How to get started
• Buy a bike that's fun to ride
Don't go cheap, Elizabeth Claes said. You'll find yourself not wanting to ride it.
Treat a bike like any other big purchase - buy what you want, even if it costs a little more.
• Learn to ride - safely
Cycling for daily transportation is different than riding for pleasure and recreation.
The Claeses recommend reading up on the right way to ride, and avoiding common, potentially deadly mistakes like riding on the wrong side of the road.
• Start with small trips
Ride to coffee on the weekends at first. Then build on your cycling, bit by bit.
Before long, you find yourself wanting to ride on every trip, the Claeses said.
Just over two years ago, John and Elizabeth Claes’ only car broke down – permanently.
At first, there seemed to be only one option: buying a new car.
But then, Elizabeth Claes said something that surprised John.
“What if we didn’t look for a new car?” John Claes recalled Elizabeth saying. “What if we just tried to do it by biking?”
Elizabeth Claes wasn’t a cyclist. John Claes had been biking for a year and a half at that point, commuting to work and cycling for fun, but had never considered a completely car-free lifestyle.
But the Claeses decided in September of 2010 to give cycling a three month test run. In preparation, Elizabeth Claes said she stocked up on food and supplies as if the apocalypse was coming, unsure of what to expect.
Now, more than two years later, the Claeses have come to an unequivocal conclusion.
“We don’t own a car, and my life is so much better because I don’t,” Elizabeth Claes said.
More gain than loss
In transitioning to a car-free lifestyle, the Claeses didn’t “lose” anything, Elizabeth Claes said.
Sure, there were some changes.
The Claeses stopped shopping at some stores which they found unsafe to bike to. They switched to a new bank, closer to home. And they’ve ordered a few more things online than they did before.
And the Claeses faced additional challenges because of their two children, Jack and Elliott, now age 7 and 5.
After the three-month trial, the Claeses purchased a cargo bike – essentially a bike with a wheelbarrow between the front wheel and the handlebars – where the two can carry children or shopping bags. Cargo bikes are exceedingly popular in bike-friendly European countries like the Netherlands and Denmark, where as much as one-fourth the populations of some cities own the bikes.
“That bike changed our lives,” John Claes said.
But there was never the dramatic change Elizabeth Claes was expecting.
Unless you count the positives, that is.
The two said they sleep better since selling their car. They spend more time with their children. And the Claeses have lost weight, nearly 100 pounds between the two.
The Claeses have fallen in love with Turlock in a new way, they say. They see the homes, the people, the yards and flowers, passing by at a pace where they can be appreciated – an average trip taking about five minutes longer by bike, they say.
The money savings is appreciated, as well – nearly $8,400 in year one, not factoring in the cost of a car payment. That calculation is from when gas was $2.70 a gallon, Elizabeth Claes said.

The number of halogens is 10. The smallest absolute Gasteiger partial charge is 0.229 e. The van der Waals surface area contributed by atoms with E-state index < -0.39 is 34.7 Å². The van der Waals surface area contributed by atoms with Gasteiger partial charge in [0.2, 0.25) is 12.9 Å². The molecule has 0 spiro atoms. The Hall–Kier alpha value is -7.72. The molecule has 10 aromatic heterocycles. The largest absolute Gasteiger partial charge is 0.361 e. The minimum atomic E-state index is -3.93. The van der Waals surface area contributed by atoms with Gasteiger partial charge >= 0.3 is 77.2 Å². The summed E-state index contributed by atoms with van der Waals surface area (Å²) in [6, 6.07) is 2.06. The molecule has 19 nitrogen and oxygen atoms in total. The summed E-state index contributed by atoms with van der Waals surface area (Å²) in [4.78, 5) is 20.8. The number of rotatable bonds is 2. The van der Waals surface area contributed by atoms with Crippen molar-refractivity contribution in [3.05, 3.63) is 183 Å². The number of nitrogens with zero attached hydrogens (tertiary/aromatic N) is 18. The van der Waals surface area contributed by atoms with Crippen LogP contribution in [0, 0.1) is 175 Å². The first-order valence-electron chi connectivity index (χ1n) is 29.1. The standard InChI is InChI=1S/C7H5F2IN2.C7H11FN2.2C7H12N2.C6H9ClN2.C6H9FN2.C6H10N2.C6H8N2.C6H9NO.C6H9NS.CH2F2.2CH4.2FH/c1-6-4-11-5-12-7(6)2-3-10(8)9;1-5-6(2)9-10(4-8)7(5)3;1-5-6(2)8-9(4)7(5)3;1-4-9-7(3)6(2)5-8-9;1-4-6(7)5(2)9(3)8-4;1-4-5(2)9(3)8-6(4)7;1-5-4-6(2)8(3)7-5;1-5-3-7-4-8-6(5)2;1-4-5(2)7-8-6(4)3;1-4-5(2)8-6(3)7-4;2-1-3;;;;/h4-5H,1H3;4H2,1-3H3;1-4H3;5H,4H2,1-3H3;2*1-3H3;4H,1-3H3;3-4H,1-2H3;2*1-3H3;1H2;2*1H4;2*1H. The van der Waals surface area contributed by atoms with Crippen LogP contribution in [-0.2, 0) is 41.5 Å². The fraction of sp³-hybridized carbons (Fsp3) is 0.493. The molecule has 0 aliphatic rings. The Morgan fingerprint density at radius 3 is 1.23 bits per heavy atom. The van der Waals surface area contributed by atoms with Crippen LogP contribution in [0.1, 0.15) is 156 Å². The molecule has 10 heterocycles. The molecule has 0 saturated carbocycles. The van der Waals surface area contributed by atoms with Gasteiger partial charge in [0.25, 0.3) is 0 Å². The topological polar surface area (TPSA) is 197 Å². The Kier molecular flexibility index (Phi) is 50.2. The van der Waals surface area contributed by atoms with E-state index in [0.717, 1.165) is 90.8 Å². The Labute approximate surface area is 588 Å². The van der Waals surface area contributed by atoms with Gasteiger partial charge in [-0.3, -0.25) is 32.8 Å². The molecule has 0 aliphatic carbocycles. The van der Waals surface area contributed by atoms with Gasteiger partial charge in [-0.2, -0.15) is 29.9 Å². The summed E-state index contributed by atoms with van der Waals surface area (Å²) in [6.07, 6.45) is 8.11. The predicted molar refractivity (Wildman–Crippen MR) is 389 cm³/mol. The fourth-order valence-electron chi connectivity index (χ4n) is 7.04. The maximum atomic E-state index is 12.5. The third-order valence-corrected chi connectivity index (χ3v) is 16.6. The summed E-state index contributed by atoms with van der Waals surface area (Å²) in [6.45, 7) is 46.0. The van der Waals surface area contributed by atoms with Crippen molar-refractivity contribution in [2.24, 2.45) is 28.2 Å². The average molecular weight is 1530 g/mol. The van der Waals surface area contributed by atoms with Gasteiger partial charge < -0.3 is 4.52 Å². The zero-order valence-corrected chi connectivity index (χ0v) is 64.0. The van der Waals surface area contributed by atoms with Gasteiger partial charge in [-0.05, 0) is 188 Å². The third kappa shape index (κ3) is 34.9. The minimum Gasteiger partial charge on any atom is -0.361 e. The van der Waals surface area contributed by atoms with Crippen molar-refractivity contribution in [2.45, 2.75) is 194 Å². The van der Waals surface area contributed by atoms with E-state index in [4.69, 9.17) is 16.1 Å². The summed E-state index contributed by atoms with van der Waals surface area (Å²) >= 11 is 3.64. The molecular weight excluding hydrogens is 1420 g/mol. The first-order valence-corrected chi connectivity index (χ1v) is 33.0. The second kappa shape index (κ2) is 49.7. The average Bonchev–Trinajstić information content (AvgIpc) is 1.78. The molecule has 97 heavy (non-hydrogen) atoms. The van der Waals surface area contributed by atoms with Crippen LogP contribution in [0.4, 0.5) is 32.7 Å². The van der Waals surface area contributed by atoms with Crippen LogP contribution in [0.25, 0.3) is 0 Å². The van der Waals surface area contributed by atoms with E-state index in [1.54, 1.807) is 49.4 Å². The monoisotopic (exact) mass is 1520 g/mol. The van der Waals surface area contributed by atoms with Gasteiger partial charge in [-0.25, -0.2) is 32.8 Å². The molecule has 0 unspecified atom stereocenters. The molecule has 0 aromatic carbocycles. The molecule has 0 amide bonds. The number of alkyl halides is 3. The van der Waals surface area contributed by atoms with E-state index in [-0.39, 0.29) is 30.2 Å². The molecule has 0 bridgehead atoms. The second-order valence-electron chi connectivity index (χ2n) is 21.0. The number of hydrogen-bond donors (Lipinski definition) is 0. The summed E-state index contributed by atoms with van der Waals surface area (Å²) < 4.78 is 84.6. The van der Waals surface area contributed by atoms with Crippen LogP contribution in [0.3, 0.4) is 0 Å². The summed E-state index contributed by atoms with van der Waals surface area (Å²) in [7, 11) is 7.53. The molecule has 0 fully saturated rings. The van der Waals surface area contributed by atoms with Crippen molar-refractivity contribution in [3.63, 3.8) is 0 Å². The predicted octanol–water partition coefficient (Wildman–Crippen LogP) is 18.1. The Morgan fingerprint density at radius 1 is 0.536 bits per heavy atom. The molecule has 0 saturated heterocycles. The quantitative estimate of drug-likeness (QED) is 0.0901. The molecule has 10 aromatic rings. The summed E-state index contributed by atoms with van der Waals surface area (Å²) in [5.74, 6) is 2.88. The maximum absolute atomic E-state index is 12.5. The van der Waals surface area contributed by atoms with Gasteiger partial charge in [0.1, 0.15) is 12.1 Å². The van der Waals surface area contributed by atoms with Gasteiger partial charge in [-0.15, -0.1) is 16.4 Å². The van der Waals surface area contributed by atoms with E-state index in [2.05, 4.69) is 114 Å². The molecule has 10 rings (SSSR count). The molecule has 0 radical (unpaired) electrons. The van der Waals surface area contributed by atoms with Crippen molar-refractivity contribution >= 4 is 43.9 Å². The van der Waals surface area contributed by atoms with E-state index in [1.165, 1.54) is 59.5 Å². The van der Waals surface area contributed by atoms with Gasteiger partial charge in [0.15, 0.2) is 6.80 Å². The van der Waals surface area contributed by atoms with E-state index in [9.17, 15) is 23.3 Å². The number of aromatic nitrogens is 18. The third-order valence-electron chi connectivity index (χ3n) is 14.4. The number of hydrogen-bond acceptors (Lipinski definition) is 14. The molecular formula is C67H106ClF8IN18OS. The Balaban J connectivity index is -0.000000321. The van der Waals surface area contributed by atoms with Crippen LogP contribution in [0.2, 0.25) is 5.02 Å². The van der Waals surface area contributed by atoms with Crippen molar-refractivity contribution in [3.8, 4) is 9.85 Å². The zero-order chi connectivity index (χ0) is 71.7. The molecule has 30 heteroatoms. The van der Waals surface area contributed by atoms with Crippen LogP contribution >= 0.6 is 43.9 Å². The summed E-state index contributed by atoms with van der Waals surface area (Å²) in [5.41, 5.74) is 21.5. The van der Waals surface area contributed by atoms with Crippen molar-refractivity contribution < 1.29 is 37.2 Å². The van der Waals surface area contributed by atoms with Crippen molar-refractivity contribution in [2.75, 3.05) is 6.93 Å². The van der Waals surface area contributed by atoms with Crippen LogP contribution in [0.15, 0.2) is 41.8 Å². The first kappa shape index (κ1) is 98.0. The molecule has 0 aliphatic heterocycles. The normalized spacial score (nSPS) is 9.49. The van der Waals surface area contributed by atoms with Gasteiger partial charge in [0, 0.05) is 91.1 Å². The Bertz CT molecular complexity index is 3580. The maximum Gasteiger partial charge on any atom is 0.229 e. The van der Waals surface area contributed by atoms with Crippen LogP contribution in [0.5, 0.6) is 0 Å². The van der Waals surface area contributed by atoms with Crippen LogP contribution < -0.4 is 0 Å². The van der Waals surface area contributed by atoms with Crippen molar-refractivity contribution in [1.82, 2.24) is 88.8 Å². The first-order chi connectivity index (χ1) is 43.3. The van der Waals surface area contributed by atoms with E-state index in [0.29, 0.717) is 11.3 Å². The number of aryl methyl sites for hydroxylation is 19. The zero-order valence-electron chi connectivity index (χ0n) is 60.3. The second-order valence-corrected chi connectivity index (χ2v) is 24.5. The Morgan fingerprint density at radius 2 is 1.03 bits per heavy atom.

Now, they spend that money on taking big vacations, and on eating better food. It all translates into an increased quality of life, the Claeses say.
Turlock roads not ideal for bikes
Bicycle travel can, at times, be dangerous.
“Cars are big and heavy,” John Claes said. “Bicycles are not.”
“We’re vulnerable,” Elizabeth Claes said.
Their extensive cycling has led the Claeses to a simple conclusion – the roads of Turlock are not as bike-friendly as they could be.
Bike lanes appear and disappear, seemingly at random. Intersections rarely accommodate cyclists. Transitioning from residential neighborhoods to commercial areas is nearly impossible, in places.
It’s a chicken-and-egg sort of situation – not enough people cycle, so the city doesn’t plan roads for cyclists, yet the roads aren’t built for cyclists, so people don’t ride bikes.
“Guess what – they’re not going to do it until they feel safe,” John Claes said.
The Claeses point to San Francisco as an example. There, road improvements to accommodate cyclists correlated with a 58 percent increase in cyclists from 2006 to 2010.
Turlock’s road issues detract from what would otherwise be a nearly-ideal city for cycling. Turlock lacks elevation changes, is less than five miles square, and has wonderful weather. Summer months can be a bit hot, though, the Claeses noted.
A few simple improvements – painted lanes on more streets and “bike boxes” showing where bikes can stop at intersections – would make a major difference, the Claeses say. Increasing awareness is a major first step to increasing safety, and encouraging more Turlockers to cycle.
An experiment worth trying
Today, the Claeses are quick to note that they aren’t “anti-car.” They’ve simply found that, for their family, cars are unnecessary in Turlock, where most trips are just a mile or two in duration.
And the benefits are undeniable.
“It slows me down,” Elizabeth Claes said.
“In a good way,” John Claes said.
Turlock has a long way to go to become known as a cycling city. Only about one percent of trips are made by bike.
The Claeses hope that their experience might encourage other Turlockers to try biking.
“It’d be great to double it, but that would still only be 2 percent,” John Claes said.